Private Names and Methods

Allen Wirfs-Brock allen at wirfs-brock.com
Fri Apr 6 13:03:04 PDT 2012


On Apr 6, 2012, at 12:18 PM, Kevin Smith wrote:

> As Allen mentioned, I think it would really help if you could show, say, real Java (or C# or C++) code and explain what it can do that JavaScript + private names can’t.
> 
> (Sorry for that double-post, BTW)
> 
> I can't : )
> 
> It's an abstract guarantee.  Private methods (in Java let's say) give me the guarantee that I can refactor at will with them without any externally visible changes.  Privately named methods in JS do not.
> 
> Look at it this way:  if I have a method that looks like this:
> 
>     private helperMethod() { ... }
> 
> and it's called from another method like this:
> 
>     toString() { this. at helperMethod(); }
> 
> someone coming from Java or C# is going to expect a nonvirtual method invokation.  See the Java spec for details [1].  OK - everything is dynamic in JS, so they're just "confused", right?  Why even invite that confusion with misleading syntax?

Of course, anyone coming from a dynamically typed OO language is going to think "virtual method invocation" (except probably not using those words) because that is essentially the only kind of method invocation you get in a dynamically typed language.

But, I think I now see where you are coming form...

in a reply today to Herby I wrote (emphasis added):
> 
> Keven's original problem statement imposed the requirement that refactoring a method to use a "helper" retained the ability to individually move the method to a different object without moving any associated "private methods".  Such a refactoring can only be accomplished by decomposing the method into lexically bound helper functions rather than dynamically (invocation) bound helper methods.   There is nothing wrong with the sort of decomposition you are referring to.  It just doesn't work for Kevin's problem statement (in any language).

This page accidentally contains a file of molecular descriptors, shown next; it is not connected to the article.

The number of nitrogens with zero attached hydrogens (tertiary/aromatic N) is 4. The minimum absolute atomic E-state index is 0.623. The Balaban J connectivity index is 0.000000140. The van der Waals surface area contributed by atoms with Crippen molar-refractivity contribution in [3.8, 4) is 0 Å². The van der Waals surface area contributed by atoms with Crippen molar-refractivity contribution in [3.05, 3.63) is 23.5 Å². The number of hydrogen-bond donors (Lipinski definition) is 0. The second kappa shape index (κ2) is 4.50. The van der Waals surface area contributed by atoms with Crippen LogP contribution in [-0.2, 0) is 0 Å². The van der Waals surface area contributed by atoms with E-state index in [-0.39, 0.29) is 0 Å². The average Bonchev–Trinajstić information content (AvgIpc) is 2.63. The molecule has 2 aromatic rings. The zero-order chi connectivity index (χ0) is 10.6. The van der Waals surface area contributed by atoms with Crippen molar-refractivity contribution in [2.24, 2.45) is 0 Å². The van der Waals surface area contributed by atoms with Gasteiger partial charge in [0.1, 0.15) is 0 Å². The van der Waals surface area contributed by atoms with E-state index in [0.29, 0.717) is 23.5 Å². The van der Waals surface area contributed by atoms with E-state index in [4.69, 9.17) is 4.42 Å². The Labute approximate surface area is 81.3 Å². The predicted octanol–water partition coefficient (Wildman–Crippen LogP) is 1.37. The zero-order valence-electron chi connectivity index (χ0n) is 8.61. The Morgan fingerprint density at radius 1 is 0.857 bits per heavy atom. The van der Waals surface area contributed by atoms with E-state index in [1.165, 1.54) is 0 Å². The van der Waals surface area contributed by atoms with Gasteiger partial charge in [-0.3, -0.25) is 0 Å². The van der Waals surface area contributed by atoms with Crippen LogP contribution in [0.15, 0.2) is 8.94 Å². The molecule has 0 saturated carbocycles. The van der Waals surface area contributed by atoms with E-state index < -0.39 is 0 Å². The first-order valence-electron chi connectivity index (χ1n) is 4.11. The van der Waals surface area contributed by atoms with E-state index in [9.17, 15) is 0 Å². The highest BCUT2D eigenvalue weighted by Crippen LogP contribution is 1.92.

In Java the combination of static typing and private visibility permits this.helper() to be lexically resolved at compilation time even though the call site syntactically looks identical to a virtual method invocation. This permits the refactoring you describe. Semantically this is exactly the same as making the helper be lexically bound function in ES. 

It is primarily an idiomatic difference between programming in a static OO language and a dynamic OO language.  If you do this style of lexically resolved decomposition in ES you actually can use your generic method on a different kind of object, like your original problem statement required.  I don't believe that you can do that with your Java solution.  It its still a type shape mismatch that is gong to have to be detected somewhere (presumably by the java.lang.reflect methods that would be used to transfer or invoke the method).

> 
> "private" syntax isn't a part of the current class proposal, I know.  I'm just trying to think ahead - and to strike at the heart of what a "class" in JS ought to be.

ES is clearly a dynamically typed language rather than a statically typed language.   Whatever JS classes ought to be, they need to be based upon dynamic language concepts.

Allen

> 
> 
> kevin
> 
> [1]:  http://docs.oracle.com/javase/specs/jls/se7/html/jls-15.html#jls-15.12
> 
> 
> 
> 
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